ONLINE ELECTRICAL ENGINEERING STUDY SITE

Nuclear Reactor

A nuclear reactor is an apparatus in which nuclear reaction takes place for different industrial purposes. In this apparatus, the nuclear fuel (U235) is gone through nuclear fission process. The nuclear fission process is not stable process. It is a commutative process. A nuclear reaction is a nuclear fission. When Uranium nuclei are bombarded with slow moving neutrons, the nuclei are split and emit huge heat energy and more neutrons.nuclear reactor These newly created neutrons are called fission neutrons and these also take part in nuclear fission process and create more heat and fission neutrons. This reaction is referred as a chain reaction. The uncontrolled chain reaction is explosive. A chain reaction is started after the commencement of initial nuclear fission. Due to this chain reaction, there will be huge uncontrolled realize of energy results to a dangerous explosion if the process is not properly controlled. The function of a nuclear reactor is not only giving space for the nuclear reaction, it also efficiently controls the reactions so that in addition to giving safety, the system also gives desired output energy.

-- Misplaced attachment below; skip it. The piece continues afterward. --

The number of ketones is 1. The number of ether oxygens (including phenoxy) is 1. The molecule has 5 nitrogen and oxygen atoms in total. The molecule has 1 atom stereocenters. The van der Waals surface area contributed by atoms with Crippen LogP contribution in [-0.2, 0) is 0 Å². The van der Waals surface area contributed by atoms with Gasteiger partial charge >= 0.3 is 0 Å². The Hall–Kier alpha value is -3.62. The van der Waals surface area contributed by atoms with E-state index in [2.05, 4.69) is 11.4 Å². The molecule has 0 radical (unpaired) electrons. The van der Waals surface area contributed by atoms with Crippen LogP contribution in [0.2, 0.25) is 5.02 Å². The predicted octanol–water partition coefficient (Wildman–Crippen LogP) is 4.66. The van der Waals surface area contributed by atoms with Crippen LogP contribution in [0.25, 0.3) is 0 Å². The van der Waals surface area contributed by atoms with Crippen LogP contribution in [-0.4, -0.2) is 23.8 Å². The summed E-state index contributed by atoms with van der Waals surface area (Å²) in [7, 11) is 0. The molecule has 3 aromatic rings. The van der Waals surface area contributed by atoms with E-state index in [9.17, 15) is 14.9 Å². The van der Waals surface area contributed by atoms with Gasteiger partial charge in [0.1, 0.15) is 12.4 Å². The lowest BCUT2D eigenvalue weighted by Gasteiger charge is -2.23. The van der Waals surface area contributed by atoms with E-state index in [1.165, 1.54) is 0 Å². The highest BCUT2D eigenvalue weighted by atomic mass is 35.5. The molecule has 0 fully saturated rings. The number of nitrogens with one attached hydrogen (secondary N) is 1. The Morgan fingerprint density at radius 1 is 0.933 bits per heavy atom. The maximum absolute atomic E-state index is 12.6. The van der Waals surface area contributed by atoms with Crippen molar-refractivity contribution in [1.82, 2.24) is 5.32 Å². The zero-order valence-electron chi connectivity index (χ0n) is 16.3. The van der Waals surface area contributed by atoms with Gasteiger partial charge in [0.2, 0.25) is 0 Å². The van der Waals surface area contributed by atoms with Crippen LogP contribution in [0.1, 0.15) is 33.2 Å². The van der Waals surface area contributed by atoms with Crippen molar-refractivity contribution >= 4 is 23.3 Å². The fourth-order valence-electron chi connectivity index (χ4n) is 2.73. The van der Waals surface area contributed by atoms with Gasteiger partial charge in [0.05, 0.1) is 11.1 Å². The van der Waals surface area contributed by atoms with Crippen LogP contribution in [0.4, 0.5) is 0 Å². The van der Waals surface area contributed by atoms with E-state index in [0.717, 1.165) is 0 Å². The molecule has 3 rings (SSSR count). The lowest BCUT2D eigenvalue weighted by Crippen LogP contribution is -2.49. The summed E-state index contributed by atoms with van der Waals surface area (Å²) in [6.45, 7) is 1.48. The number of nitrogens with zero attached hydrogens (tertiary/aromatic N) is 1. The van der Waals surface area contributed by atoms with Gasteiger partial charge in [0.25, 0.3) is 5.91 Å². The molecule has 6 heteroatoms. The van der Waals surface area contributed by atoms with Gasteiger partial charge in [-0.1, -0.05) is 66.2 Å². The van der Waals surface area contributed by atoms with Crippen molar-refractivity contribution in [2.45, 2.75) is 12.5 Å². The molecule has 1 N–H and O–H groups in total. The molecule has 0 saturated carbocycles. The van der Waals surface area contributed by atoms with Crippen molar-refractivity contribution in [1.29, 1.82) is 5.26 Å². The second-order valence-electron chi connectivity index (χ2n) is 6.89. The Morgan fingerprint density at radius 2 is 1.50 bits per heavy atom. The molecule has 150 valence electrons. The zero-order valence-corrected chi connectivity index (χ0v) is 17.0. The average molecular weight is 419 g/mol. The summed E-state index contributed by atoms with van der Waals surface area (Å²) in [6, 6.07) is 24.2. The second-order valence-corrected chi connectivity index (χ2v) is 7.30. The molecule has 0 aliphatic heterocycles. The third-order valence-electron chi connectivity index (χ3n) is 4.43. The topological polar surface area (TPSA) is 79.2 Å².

There are only four main parts of a nuclear reactor.

  1. A cylindrical strong and robust pressure vessel,
  2. Fuel rods of Uranium,
  3. Moderator and,
  4. Control rods.
The cylindrical stout pressure vessel houses the fuel rods. The fuel rods constitute the fission material. These fuel rods, containing nuclear fuel, release huge energy if bombarded with slow moving neutrons. The moderators are made of the graphite material and these enclose the fuel rods.

Graphite made moderate creates a barrier between fired neutrons and fuel rod and prevent the neutrons to strike directly to the fuel rods. In this way, the moderates slow down the motion of neutrons and slow down the rate of reaction. The main component of control rods is cadmium. Cadmium is a strong absorber of neutrons. These control rods are inserted into the reactor vessel and the level of insertion determines the rate of nuclear reaction. When these rods are inserted deep enough in the vessel, these absorb most of the fission neutrons. Then only very few of the fission neutrons are available for the reaction and as a result, the reaction is stopped. On the other hand, if the control rods are drawn out, after a certain level of the rods there will be sufficient neutrons become available to bombard the fuel rod to restart the nuclear reaction. The nuclear reaction creates heat energy. This heat is taken as the output of the nuclear reactor. Therefore, by controlling inward and outward movements of the cadmium controls rods, the output of the reactor is controlled. In an actual nuclear reactor, these inward and outward movements of the control rods are not controlled manually instead these movements are fully automated and entirely depend on the load conditions of the system. The heat produced in the reactor during the reaction is carried to the heat exchanger with help of sodium metal coolants. This heat is ultimately utilized for producing steam to rotate steam turbines. After giving up the heat to the heat exchanger, the coolant is returned to the reactor through inlet feeding pipes.

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